Using Technology During Your Sessions with Learners with Behavior Challenges
Instructional Control. Not as bad as it sounds, I promise. Truth is, in most cases we all want and need it. When a speaker is standing in front of the room and the audience is quiet: control. See…not as bad as it sounds.
But how about the therapist that needs it so that a skilled learning (acquisition or fluency) can take place and the therapist cannot use his or her hands? By this, what if the behavior of noncompliance is present and the session is via teletherapy or over the web? What is a well-meaning therapist to do? You’d do the same, with some variation, as if the child is in front of you. That is, if you take the perspective that instructional control is about presence or owning the room in such a way that yelling or holding become completely unnecessary because YOU, therapist, have the floor.
Today I worked with a student who is constantly told “NO” all day. So by the time he has a another provider he is, at my husband would say, full of hearing the same admonishment. This particular student is classic in escape. We’ve all met versions of him in size, color, gender, age….doesn’t want to do anything at anytime except what he’d like to do at the time. So when he told me I was boring, I ignored him. Recognizing that wasn’t enough for me to change. He then started doing other things with not so kind language and then plain moving away. Could I have used a variety of reinforcers? Of course, but for him the only effective reinforcer would be the escape. And getting him back to task after a break would have prolonged his escape. So here is what I did and it worked.
- Planned Ignoring of client’s off task language (including insults)
- Restatement of the Consequences when the behavior escalated to property damage (break something, your parents will pay for it).
- Reminder: Work First. Then Leave. No work done. We will sit until you are ready. I have the next two hours free (too much language…but he needed to know I was in it for the long haul)
My voice: Firm
Client Responded to the Consequence and the Reminder. He completed his work. I congratulated him (even though he was still disgruntled). I then had him survey the room and posed this question “Is the room in the same condition at the beginning of our session or messier?”. His response: Messier. My response: Clean up for two minutes then leave.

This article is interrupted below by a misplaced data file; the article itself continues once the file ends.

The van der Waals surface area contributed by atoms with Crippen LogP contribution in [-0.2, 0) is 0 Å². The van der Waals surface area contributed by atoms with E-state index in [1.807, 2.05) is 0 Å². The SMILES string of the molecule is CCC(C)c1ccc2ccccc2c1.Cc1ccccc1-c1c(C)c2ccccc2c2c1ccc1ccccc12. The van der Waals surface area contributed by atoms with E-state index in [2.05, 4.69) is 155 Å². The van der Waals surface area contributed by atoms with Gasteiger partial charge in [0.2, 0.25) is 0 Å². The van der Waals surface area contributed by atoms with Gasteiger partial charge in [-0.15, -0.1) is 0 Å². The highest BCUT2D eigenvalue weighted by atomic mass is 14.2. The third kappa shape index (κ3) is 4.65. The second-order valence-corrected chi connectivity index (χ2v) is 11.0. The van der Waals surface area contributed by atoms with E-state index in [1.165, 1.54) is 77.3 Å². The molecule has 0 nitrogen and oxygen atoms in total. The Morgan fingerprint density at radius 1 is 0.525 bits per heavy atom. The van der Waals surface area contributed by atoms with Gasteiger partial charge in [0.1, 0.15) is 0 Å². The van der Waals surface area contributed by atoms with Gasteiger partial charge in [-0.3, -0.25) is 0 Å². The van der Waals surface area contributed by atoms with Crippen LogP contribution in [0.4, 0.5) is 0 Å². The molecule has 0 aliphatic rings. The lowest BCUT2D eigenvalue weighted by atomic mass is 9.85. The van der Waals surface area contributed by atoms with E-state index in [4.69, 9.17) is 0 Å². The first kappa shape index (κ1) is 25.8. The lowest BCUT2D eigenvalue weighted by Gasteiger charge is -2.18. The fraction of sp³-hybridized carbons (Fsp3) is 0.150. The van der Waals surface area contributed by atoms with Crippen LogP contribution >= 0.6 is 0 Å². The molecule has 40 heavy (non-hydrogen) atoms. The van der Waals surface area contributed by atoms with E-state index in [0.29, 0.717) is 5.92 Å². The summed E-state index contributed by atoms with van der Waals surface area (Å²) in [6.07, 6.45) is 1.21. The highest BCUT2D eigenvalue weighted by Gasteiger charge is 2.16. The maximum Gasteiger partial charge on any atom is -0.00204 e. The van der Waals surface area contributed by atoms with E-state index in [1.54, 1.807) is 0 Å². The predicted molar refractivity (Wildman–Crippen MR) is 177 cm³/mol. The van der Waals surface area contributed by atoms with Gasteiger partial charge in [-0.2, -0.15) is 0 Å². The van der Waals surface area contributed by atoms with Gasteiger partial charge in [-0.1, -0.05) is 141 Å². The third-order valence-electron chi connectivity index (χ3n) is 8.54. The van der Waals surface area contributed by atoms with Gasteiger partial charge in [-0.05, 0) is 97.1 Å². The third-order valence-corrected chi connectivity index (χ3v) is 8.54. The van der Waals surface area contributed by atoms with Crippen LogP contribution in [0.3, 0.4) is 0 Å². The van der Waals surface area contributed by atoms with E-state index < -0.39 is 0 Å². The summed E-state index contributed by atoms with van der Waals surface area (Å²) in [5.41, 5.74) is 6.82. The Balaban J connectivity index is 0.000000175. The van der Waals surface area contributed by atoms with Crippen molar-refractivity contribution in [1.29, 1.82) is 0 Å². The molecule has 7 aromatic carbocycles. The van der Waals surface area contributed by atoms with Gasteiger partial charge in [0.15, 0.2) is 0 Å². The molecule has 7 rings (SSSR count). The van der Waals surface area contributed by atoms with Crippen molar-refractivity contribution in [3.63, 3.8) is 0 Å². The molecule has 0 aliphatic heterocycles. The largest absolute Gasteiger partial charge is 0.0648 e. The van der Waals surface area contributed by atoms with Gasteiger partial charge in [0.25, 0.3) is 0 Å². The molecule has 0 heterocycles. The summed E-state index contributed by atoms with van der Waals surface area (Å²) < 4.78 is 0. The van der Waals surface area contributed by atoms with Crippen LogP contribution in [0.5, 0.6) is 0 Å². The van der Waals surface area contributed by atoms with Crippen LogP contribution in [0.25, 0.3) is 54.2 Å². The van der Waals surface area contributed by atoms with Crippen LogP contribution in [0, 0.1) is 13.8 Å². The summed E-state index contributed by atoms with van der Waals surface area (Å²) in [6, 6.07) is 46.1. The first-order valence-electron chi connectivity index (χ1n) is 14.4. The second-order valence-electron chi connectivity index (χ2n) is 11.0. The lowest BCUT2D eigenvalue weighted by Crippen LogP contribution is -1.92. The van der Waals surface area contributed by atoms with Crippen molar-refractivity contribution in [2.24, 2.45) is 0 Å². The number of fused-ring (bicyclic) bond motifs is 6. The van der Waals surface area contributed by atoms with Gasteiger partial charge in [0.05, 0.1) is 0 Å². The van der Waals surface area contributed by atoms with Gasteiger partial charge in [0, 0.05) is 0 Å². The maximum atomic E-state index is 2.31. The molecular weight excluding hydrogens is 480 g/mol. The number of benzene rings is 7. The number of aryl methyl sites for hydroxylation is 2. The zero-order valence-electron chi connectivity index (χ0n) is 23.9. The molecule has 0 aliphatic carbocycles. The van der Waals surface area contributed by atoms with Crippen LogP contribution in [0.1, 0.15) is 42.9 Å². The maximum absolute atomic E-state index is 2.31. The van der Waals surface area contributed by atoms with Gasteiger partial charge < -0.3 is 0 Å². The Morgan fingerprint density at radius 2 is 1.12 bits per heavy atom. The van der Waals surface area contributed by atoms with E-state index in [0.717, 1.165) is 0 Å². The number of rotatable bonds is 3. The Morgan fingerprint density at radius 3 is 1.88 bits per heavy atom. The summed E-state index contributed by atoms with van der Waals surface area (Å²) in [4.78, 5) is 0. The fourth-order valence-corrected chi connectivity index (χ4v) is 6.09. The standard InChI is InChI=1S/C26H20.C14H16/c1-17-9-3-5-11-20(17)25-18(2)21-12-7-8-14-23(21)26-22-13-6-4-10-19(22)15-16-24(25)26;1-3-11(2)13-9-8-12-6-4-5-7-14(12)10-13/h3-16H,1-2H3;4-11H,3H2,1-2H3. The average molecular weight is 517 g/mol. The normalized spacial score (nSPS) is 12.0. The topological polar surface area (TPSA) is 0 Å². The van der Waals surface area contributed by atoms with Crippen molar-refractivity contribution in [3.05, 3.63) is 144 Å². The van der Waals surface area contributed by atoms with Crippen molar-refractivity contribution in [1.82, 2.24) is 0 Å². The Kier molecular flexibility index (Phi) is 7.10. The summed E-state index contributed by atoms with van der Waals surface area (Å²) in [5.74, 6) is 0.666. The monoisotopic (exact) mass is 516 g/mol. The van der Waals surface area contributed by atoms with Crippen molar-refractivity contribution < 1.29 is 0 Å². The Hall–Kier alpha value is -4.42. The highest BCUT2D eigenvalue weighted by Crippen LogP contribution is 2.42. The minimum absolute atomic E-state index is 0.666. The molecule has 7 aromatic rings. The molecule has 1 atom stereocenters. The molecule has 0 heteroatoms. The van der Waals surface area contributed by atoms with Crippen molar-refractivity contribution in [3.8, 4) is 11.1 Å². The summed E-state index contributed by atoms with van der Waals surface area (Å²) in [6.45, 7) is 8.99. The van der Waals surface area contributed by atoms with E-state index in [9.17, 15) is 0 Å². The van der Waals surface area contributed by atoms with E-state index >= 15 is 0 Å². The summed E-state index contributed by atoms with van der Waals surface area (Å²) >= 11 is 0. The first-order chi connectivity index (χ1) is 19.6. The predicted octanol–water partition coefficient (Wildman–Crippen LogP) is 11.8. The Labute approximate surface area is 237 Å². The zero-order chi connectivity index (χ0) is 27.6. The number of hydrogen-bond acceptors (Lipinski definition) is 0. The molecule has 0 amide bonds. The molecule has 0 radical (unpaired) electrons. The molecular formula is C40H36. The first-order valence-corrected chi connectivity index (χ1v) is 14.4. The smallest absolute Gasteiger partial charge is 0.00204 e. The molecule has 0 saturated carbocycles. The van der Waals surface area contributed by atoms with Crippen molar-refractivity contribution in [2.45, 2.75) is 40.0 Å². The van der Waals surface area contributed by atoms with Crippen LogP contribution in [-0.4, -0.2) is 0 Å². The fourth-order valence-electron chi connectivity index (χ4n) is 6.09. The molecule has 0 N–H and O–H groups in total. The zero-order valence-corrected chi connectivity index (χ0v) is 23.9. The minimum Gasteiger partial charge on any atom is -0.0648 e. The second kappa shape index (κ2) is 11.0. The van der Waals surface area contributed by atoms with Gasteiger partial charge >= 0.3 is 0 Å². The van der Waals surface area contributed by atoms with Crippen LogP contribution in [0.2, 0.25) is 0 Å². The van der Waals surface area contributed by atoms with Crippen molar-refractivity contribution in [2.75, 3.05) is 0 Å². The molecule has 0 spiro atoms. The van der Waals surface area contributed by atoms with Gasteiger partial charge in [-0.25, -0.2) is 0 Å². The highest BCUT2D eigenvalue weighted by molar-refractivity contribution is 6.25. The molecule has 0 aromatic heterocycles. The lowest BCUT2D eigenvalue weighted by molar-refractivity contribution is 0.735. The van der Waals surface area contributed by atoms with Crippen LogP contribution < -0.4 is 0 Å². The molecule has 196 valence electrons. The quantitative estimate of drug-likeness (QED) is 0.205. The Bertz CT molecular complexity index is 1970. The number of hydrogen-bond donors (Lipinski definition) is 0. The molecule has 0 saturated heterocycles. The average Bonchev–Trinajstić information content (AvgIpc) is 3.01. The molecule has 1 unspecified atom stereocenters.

He complied. I instructed the adults in the room, we were not looking for perfection but for compliance.
Here is the lesson: Hearing NO or admonishment all day can ruin your mood BUT it is no excuse to break, destroy, or not complete assigned tasks. In teaching children resilience in learning and extending their ability to stay with it…we teach them communication (telling another you are annoyed or irritated) and we implement realistic situational consequences.
After cleaning for two minutes, I called him to the computer and reviewed: Come in the room. Sit Down. Get the work done. Leave. He responded: Yes. I then said “I’m proud of you for getting it down. It’s over. Now go enjoy the rest of your day”.
My voice: Soft and pleasant
In the It’s Over part, we as providers teach them to understand how NOT to carry the feeling of anger. The challenge for us is not to carry on in our case and school meetings about the student’s behavior. (Don’t you know when you’ve been discussed and the discomfort you feel…now imagine being a child or teen).
Still looking for a well written behavior plan and some data collection…but hey, Rome was not built in a day and neither are adults. Everybody’s learning 🙂
~Landria, SLP Guru
One response to “Establishing Instructional Control via Teletherapy”
Great post! Our clients do hear “NO” more often throughout the day than anything else. I believe when saying “NO” to everything 1. it looses it’s impact and importance and 2. we’re constantly negatively reinforce the client and therefore the “negative” behavior persists.
Thank you for the amazing post!
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